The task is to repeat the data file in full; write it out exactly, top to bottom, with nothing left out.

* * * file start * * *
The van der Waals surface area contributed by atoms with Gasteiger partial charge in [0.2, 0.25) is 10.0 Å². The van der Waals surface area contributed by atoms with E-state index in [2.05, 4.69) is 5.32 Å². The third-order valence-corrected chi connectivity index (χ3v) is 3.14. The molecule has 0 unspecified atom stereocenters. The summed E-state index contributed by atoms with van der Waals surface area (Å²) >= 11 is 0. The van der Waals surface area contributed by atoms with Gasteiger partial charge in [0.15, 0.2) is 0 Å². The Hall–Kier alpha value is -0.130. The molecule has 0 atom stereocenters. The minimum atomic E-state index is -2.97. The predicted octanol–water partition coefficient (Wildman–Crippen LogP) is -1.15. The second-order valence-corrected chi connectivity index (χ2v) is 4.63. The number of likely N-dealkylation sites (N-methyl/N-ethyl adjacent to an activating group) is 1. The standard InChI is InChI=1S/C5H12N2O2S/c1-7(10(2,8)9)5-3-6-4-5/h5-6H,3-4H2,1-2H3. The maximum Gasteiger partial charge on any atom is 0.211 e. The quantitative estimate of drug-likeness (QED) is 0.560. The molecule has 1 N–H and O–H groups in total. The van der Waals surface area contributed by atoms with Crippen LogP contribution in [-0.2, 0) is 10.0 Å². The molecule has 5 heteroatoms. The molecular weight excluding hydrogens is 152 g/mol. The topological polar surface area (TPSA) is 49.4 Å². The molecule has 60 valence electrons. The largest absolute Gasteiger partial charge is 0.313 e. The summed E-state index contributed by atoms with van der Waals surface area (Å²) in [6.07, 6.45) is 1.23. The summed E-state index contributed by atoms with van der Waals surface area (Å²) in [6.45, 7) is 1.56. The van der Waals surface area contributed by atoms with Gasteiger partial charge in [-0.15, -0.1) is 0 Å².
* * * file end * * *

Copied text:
The van der Waals surface area contributed by atoms with Gasteiger partial charge in [0.2, 0.25) is 10.0 Å². The van der Waals surface area contributed by atoms with E-state index in [2.05, 4.69) is 5.32 Å². The third-order valence-corrected chi connectivity index (χ3v) is 3.14. The molecule has 0 unspecified atom stereocenters. The summed E-state index contributed by atoms with van der Waals surface area (Å²) >= 11 is 0. The van der Waals surface area contributed by atoms with Gasteiger partial charge in [0.15, 0.2) is 0 Å². The Hall–Kier alpha value is -0.130. The molecule has 0 atom stereocenters. The minimum atomic E-state index is -2.97. The predicted octanol–water partition coefficient (Wildman–Crippen LogP) is -1.15. The second-order valence-corrected chi connectivity index (χ2v) is 4.63. The number of likely N-dealkylation sites (N-methyl/N-ethyl adjacent to an activating group) is 1. The standard InChI is InChI=1S/C5H12N2O2S/c1-7(10(2,8)9)5-3-6-4-5/h5-6H,3-4H2,1-2H3. The maximum Gasteiger partial charge on any atom is 0.211 e. The quantitative estimate of drug-likeness (QED) is 0.560. The molecule has 1 N–H and O–H groups in total. The van der Waals surface area contributed by atoms with Crippen LogP contribution in [-0.2, 0) is 10.0 Å². The molecule has 5 heteroatoms. The molecular weight excluding hydrogens is 152 g/mol. The topological polar surface area (TPSA) is 49.4 Å². The molecule has 60 valence electrons. The largest absolute Gasteiger partial charge is 0.313 e. The summed E-state index contributed by atoms with van der Waals surface area (Å²) in [6.07, 6.45) is 1.23. The summed E-state index contributed by atoms with van der Waals surface area (Å²) in [6.45, 7) is 1.56. The van der Waals surface area contributed by atoms with Gasteiger partial charge in [-0.15, -0.1) is 0 Å².